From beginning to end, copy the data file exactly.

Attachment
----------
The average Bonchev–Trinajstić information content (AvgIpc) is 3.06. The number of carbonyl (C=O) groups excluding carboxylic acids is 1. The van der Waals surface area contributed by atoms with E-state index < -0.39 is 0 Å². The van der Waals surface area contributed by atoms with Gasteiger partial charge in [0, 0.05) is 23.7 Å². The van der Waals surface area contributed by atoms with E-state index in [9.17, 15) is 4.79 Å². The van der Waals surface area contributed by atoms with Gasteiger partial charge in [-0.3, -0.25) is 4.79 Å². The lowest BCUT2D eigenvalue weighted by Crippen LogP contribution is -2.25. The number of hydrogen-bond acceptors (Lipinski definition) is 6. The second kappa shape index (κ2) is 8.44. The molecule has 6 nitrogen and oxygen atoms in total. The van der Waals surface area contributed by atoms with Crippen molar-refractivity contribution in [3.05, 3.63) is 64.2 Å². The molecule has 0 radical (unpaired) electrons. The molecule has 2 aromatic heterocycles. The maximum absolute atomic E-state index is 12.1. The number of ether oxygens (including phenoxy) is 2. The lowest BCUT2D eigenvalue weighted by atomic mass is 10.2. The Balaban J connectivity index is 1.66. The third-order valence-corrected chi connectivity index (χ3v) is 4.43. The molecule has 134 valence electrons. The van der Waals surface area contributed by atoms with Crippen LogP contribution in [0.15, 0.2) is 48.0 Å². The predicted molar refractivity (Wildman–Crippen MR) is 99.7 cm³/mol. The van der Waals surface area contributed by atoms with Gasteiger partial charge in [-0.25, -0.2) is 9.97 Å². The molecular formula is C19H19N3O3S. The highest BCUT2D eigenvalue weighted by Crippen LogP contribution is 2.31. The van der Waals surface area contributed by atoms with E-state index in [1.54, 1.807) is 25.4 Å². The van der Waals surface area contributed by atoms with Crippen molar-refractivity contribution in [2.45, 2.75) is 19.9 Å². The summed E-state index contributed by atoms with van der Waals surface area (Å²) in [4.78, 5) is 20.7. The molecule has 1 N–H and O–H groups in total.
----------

The average Bonchev–Trinajstić information content (AvgIpc) is 3.06. The number of carbonyl (C=O) groups excluding carboxylic acids is 1. The van der Waals surface area contributed by atoms with E-state index < -0.39 is 0 Å². The van der Waals surface area contributed by atoms with Gasteiger partial charge in [0, 0.05) is 23.7 Å². The van der Waals surface area contributed by atoms with E-state index in [9.17, 15) is 4.79 Å². The van der Waals surface area contributed by atoms with Gasteiger partial charge in [-0.3, -0.25) is 4.79 Å². The lowest BCUT2D eigenvalue weighted by Crippen LogP contribution is -2.25. The number of hydrogen-bond acceptors (Lipinski definition) is 6. The second kappa shape index (κ2) is 8.44. The molecule has 6 nitrogen and oxygen atoms in total. The van der Waals surface area contributed by atoms with Crippen molar-refractivity contribution in [3.05, 3.63) is 64.2 Å². The molecule has 0 radical (unpaired) electrons. The molecule has 2 aromatic heterocycles. The maximum absolute atomic E-state index is 12.1. The number of ether oxygens (including phenoxy) is 2. The lowest BCUT2D eigenvalue weighted by atomic mass is 10.2. The Balaban J connectivity index is 1.66. The third-order valence-corrected chi connectivity index (χ3v) is 4.43. The molecule has 134 valence electrons. The van der Waals surface area contributed by atoms with Crippen LogP contribution in [0.15, 0.2) is 48.0 Å². The predicted molar refractivity (Wildman–Crippen MR) is 99.7 cm³/mol. The van der Waals surface area contributed by atoms with Gasteiger partial charge in [-0.25, -0.2) is 9.97 Å². The molecular formula is C19H19N3O3S. The highest BCUT2D eigenvalue weighted by Crippen LogP contribution is 2.31. The van der Waals surface area contributed by atoms with E-state index in [1.54, 1.807) is 25.4 Å². The van der Waals surface area contributed by atoms with Crippen molar-refractivity contribution in [2.45, 2.75) is 19.9 Å². The summed E-state index contributed by atoms with van der Waals surface area (Å²) in [4.78, 5) is 20.7. The molecule has 1 N–H and O–H groups in total.